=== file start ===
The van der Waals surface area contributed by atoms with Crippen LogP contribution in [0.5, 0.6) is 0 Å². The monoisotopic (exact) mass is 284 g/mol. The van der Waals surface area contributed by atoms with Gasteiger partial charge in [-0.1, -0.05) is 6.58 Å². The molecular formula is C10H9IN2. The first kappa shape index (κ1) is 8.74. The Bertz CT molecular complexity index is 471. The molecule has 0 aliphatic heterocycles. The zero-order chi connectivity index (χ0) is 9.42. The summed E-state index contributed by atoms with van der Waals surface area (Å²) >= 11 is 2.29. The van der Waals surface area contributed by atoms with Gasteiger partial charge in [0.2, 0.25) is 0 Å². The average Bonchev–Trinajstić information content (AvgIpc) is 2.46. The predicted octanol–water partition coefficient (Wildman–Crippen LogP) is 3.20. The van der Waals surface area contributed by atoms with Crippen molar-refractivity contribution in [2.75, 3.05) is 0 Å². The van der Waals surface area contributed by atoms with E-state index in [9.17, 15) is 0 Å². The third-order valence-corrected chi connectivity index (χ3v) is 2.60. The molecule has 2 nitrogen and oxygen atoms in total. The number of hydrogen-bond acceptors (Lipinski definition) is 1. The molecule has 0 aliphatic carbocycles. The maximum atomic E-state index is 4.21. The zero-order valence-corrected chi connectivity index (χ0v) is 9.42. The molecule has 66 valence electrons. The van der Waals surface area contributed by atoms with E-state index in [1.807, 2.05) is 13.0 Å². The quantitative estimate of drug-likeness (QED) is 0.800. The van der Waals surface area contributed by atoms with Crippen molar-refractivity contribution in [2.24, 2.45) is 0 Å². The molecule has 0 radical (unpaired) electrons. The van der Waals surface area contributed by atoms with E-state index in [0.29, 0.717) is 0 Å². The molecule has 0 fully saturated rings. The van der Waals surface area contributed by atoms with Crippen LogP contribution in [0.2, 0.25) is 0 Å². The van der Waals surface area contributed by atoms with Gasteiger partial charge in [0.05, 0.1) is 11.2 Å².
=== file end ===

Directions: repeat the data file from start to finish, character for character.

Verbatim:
The van der Waals surface area contributed by atoms with Crippen LogP contribution in [0.5, 0.6) is 0 Å². The monoisotopic (exact) mass is 284 g/mol. The van der Waals surface area contributed by atoms with Gasteiger partial charge in [-0.1, -0.05) is 6.58 Å². The molecular formula is C10H9IN2. The first kappa shape index (κ1) is 8.74. The Bertz CT molecular complexity index is 471. The molecule has 0 aliphatic heterocycles. The zero-order chi connectivity index (χ0) is 9.42. The summed E-state index contributed by atoms with van der Waals surface area (Å²) >= 11 is 2.29. The van der Waals surface area contributed by atoms with Gasteiger partial charge in [0.2, 0.25) is 0 Å². The average Bonchev–Trinajstić information content (AvgIpc) is 2.46. The predicted octanol–water partition coefficient (Wildman–Crippen LogP) is 3.20. The van der Waals surface area contributed by atoms with Crippen molar-refractivity contribution in [2.75, 3.05) is 0 Å². The van der Waals surface area contributed by atoms with E-state index in [9.17, 15) is 0 Å². The third-order valence-corrected chi connectivity index (χ3v) is 2.60. The molecule has 2 nitrogen and oxygen atoms in total. The number of hydrogen-bond acceptors (Lipinski definition) is 1. The molecule has 0 aliphatic carbocycles. The maximum atomic E-state index is 4.21. The zero-order valence-corrected chi connectivity index (χ0v) is 9.42. The molecule has 66 valence electrons. The van der Waals surface area contributed by atoms with E-state index in [1.807, 2.05) is 13.0 Å². The quantitative estimate of drug-likeness (QED) is 0.800. The van der Waals surface area contributed by atoms with Crippen molar-refractivity contribution in [2.24, 2.45) is 0 Å². The molecule has 0 radical (unpaired) electrons. The van der Waals surface area contributed by atoms with E-state index in [0.29, 0.717) is 0 Å². The molecule has 0 fully saturated rings. The van der Waals surface area contributed by atoms with Crippen LogP contribution in [0.2, 0.25) is 0 Å². The van der Waals surface area contributed by atoms with Gasteiger partial charge in [0.05, 0.1) is 11.2 Å².